Nodal Point and Tripod Heads

Discussion in 'Beyond the Basics' started by dandaluzphotography, Jan 4, 2011.

  1. dandaluzphotography
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    dandaluzphotography New Member

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    Hi Guys,

    I'm tried to get a panoramic shot of NYC from Weehawken, NJ using 5 different images and stitching them together using CS5 and it didn't work out.

    I've been reading some stuff about the nodal point and I understand the nodal point comes into effect for nearby objects, but does it matter if I am shooting a cityscape from some distance away?

    Another question I have is about the tripod head I am using. I have a Manfrotto pistol grip. Jumping ahead a little bit, when I stitched the images together (it was 5 of them) I noticed the buildings were crooked and so was the shoreline. I tried using all the different options CS5 provides for this but all came out the same. When I examined each image individually, I noticed none of the pictures was particularly straight and that's probably why the buildings were crooked. I thought the stitching software would line these up but I guess that's not the case.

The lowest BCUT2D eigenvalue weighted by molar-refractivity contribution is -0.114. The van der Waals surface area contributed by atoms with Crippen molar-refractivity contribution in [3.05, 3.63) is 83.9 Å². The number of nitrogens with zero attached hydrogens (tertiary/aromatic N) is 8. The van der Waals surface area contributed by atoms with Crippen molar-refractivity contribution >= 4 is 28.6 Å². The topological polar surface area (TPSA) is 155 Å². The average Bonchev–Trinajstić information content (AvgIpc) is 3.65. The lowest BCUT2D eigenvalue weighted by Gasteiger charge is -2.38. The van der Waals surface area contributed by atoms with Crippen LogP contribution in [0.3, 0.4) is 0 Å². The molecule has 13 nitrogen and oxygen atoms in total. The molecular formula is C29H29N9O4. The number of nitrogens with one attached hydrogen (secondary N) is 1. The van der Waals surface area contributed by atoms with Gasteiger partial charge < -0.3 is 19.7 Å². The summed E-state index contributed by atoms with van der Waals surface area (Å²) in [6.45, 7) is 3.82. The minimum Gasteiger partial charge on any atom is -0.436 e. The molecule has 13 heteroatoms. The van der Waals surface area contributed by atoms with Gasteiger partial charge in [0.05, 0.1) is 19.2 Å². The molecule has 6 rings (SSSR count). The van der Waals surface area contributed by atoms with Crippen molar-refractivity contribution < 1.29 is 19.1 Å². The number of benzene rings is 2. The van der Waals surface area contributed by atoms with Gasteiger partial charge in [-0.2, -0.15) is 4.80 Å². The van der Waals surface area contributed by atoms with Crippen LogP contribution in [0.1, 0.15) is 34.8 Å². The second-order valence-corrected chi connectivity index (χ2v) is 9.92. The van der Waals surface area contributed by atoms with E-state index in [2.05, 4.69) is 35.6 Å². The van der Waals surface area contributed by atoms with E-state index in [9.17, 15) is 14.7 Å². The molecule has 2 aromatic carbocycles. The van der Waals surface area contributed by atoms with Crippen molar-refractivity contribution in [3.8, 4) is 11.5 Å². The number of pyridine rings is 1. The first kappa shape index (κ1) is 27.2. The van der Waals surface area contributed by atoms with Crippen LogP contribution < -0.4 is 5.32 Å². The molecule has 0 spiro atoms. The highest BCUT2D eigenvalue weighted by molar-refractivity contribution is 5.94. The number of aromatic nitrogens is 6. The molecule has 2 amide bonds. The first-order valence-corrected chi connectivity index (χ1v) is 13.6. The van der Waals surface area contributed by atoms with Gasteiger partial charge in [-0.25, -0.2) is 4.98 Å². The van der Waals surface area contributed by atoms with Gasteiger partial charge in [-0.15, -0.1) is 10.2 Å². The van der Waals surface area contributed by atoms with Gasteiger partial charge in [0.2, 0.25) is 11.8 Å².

Anyway, my plan is to try this again, this time using a point of reference on the cityscape to keep the camera leveled through all five images. Do you guys think this would work? I don't have a panoramic head for the nodal point, but I might not need that based on how far I will be taking the pic from.

    Any help would be appreciated.

    Thanks,
    Danny
  2. Garbz
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    Garbz New Member

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    Nodal point comes into effect when there is extreme foreground and background in the same image. Many times the stitching software can be worked around.

    As for being level, not a requirement at all. You can take one photo upside if you want, and and mix landscape and portrait images too, it all depends on how your software handles it. Whiiiiiiiiiiich brings me to:

    Photoshop sucks at this. My opinion only. Some people will rave about it, though I think out of all the software I have used it may be as easy to use as some of the best, but it has consistently given me the worst results. I try it again every time a new version of photoshop comes out and go back to what I was using.

    Check out a program called AutoPano Pro to see what you're missing. Though if you have serious parallax error then even AutoPano Pro may not be able to render the image correctly.

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